10 May 2012
Storm Corrosion - Self Titled
Taking a step further away from Opeth and Porcupine Tree, Storm Corrosion gives Mikael Akerfeldt and Steven Wilson a chance to record something a little different without the expectations attached to their day jobs.
Those who've been unhappy with Opeth's evolution away from metal will find little to love here admittedly, but those who've embraced Akerfeldt's more eclectic approach recently have plenty to reward them.
Not usually happy to use one riff where twenty will do, this shows remarkable restraint on both Akerfeldt and Wilson's behalves, with a much more measured and streamlined approach than either of these two are accustomed to.
The title track for example is built upon pastoral woodwinds and a simple, minor-chord acoustic guitar motif which is repeated in a patiently hypnotic fashion which wouldn't get a look in for more than a few bars on an Opeth album.
Elsewhere there are walls of mellotrons that would make King Crimson proud, the odd tasteful guitar solo, lots of melodic piano, sinister Italian horror film burblings, clever pieces of multi-tracked choral vocals and in Drag Ropes an epic, but understated suite that points at a very interesting future if they continue to follow this path.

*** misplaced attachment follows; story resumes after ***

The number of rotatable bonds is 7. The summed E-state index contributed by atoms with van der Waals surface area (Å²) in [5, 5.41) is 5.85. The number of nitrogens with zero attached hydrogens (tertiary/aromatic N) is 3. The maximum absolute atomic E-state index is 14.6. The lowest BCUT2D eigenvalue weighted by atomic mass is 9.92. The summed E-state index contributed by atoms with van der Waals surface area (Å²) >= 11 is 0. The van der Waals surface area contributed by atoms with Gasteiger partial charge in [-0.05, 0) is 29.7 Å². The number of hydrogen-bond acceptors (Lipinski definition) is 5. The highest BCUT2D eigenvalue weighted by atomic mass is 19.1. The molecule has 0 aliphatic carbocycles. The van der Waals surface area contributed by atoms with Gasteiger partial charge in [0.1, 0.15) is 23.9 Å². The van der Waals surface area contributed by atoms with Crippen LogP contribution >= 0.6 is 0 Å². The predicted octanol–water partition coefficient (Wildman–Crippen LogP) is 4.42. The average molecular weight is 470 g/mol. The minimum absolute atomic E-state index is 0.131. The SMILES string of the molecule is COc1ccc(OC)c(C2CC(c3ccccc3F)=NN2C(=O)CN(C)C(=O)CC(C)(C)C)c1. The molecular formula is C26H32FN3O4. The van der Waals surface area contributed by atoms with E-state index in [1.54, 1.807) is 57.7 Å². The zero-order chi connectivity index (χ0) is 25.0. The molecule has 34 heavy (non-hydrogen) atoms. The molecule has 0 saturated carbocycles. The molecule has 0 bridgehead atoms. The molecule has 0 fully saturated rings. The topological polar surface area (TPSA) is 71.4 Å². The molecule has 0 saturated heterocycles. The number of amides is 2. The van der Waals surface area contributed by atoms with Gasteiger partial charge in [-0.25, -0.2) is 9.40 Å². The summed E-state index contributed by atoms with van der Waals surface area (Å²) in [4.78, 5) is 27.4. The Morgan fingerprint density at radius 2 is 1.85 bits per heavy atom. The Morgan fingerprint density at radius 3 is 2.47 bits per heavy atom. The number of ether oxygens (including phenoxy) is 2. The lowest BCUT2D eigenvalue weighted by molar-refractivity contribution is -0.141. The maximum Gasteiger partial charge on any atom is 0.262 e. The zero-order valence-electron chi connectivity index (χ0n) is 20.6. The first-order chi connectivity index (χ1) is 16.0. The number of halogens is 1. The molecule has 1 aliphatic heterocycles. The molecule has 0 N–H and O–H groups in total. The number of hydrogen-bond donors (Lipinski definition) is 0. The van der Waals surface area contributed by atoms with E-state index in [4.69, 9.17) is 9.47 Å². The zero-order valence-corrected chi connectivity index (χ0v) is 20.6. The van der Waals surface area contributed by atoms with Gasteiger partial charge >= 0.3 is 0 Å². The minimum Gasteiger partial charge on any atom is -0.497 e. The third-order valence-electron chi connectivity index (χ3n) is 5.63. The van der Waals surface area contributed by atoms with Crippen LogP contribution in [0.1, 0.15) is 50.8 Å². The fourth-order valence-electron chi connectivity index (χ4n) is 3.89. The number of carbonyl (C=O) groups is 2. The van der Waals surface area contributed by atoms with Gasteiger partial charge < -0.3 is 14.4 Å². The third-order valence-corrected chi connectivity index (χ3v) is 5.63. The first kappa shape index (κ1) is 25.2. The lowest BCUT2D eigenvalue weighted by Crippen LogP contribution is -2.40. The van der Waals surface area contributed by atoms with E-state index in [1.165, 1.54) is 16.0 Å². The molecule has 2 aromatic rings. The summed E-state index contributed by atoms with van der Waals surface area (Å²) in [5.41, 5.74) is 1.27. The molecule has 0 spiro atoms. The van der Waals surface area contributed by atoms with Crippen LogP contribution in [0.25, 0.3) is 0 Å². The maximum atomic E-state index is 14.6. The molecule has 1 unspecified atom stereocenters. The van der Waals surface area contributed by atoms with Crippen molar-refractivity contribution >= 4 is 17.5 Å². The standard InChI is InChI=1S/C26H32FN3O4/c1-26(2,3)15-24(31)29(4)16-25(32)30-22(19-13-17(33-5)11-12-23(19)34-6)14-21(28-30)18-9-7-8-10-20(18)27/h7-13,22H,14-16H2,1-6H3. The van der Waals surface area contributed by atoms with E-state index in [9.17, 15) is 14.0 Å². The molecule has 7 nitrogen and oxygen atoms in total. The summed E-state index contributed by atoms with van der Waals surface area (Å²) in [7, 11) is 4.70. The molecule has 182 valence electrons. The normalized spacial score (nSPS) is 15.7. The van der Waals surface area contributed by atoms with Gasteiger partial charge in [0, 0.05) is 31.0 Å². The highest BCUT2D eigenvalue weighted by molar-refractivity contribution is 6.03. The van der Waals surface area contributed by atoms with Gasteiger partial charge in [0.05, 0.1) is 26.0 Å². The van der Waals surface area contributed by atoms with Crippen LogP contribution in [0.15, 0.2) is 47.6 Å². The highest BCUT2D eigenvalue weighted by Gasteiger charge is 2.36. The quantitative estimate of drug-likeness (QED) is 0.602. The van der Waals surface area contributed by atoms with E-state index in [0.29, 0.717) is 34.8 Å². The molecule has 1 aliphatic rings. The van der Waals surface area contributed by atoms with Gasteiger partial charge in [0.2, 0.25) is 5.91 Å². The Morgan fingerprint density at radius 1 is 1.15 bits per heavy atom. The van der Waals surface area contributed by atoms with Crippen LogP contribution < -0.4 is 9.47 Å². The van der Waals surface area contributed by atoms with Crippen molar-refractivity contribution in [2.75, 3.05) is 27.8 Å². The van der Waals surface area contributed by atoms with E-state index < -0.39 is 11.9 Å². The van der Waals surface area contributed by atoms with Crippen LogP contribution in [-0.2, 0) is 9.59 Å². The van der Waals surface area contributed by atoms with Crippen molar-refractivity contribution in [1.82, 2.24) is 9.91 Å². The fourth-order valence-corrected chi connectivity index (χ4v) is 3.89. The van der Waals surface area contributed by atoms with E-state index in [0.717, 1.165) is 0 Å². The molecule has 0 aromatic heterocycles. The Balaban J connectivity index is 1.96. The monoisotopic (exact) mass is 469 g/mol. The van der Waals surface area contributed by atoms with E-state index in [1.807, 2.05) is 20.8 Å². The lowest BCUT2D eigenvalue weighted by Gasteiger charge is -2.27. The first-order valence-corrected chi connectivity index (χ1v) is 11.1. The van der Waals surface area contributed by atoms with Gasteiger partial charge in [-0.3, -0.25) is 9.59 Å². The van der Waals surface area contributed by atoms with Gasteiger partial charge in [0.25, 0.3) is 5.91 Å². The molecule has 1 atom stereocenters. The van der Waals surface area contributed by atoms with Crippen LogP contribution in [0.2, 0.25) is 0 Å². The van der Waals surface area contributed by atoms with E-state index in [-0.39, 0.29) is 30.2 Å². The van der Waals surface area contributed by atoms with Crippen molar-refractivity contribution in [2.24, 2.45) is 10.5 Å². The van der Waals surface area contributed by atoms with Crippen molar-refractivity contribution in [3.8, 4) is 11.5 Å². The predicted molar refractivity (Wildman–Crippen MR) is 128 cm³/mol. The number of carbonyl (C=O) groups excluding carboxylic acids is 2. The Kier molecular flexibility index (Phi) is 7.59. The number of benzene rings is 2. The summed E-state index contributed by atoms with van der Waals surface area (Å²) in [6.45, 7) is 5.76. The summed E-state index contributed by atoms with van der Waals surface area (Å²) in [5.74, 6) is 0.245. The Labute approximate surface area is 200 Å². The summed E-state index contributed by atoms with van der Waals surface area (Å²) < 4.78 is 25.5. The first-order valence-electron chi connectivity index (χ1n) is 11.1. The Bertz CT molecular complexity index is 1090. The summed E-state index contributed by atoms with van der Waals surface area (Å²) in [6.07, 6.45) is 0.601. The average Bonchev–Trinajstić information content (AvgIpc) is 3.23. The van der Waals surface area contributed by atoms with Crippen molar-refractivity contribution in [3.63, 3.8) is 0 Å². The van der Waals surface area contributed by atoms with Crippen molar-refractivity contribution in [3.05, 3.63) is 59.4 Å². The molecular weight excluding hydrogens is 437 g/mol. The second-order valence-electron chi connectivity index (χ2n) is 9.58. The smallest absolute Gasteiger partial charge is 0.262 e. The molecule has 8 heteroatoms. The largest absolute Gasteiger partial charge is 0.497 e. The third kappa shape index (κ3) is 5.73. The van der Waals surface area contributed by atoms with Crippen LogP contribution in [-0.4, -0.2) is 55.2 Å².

These two have made it to the point where they can make the record they want to make without constraint and I suspect that there's more to come along these lines from them. I certainly hope so.
Storm Corrosion mostly defies categorization, and is all the better for it.
Pastoral progressive orchestral chamber horror choral folk? Why not.
Check out the stunning video for Drag Ropes:
You Can Buy Storm Corrosion On CD Here Or The Deluxe Edition CD / Blu Ray Here